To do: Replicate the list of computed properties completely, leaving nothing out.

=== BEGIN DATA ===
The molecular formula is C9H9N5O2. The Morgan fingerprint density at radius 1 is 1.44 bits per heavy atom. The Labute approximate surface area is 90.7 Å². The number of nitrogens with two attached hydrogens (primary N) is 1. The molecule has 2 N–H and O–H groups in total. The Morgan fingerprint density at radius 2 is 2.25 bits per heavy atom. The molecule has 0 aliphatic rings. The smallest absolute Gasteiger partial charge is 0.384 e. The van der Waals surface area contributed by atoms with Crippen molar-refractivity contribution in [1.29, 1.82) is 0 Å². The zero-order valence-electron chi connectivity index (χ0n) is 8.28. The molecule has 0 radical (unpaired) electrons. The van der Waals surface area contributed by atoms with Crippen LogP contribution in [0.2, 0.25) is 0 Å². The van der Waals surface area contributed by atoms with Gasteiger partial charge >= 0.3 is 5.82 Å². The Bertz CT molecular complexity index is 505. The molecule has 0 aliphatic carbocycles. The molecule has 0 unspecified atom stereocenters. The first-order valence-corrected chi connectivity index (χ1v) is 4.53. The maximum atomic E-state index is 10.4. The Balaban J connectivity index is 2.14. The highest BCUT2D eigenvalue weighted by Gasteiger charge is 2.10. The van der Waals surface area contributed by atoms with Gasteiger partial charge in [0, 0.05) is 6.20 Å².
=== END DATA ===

The molecular formula is C9H9N5O2. The Morgan fingerprint density at radius 1 is 1.44 bits per heavy atom. The Labute approximate surface area is 90.7 Å². The number of nitrogens with two attached hydrogens (primary N) is 1. The molecule has 2 N–H and O–H groups in total. The Morgan fingerprint density at radius 2 is 2.25 bits per heavy atom. The molecule has 0 aliphatic rings. The smallest absolute Gasteiger partial charge is 0.384 e. The van der Waals surface area contributed by atoms with Crippen molar-refractivity contribution in [1.29, 1.82) is 0 Å². The zero-order valence-electron chi connectivity index (χ0n) is 8.28. The molecule has 0 radical (unpaired) electrons. The van der Waals surface area contributed by atoms with Crippen LogP contribution in [0.2, 0.25) is 0 Å². The van der Waals surface area contributed by atoms with Gasteiger partial charge >= 0.3 is 5.82 Å². The Bertz CT molecular complexity index is 505. The molecule has 0 aliphatic carbocycles. The molecule has 0 unspecified atom stereocenters. The first-order valence-corrected chi connectivity index (χ1v) is 4.53. The maximum atomic E-state index is 10.4. The Balaban J connectivity index is 2.14. The highest BCUT2D eigenvalue weighted by Gasteiger charge is 2.10. The van der Waals surface area contributed by atoms with Gasteiger partial charge in [0, 0.05) is 6.20 Å².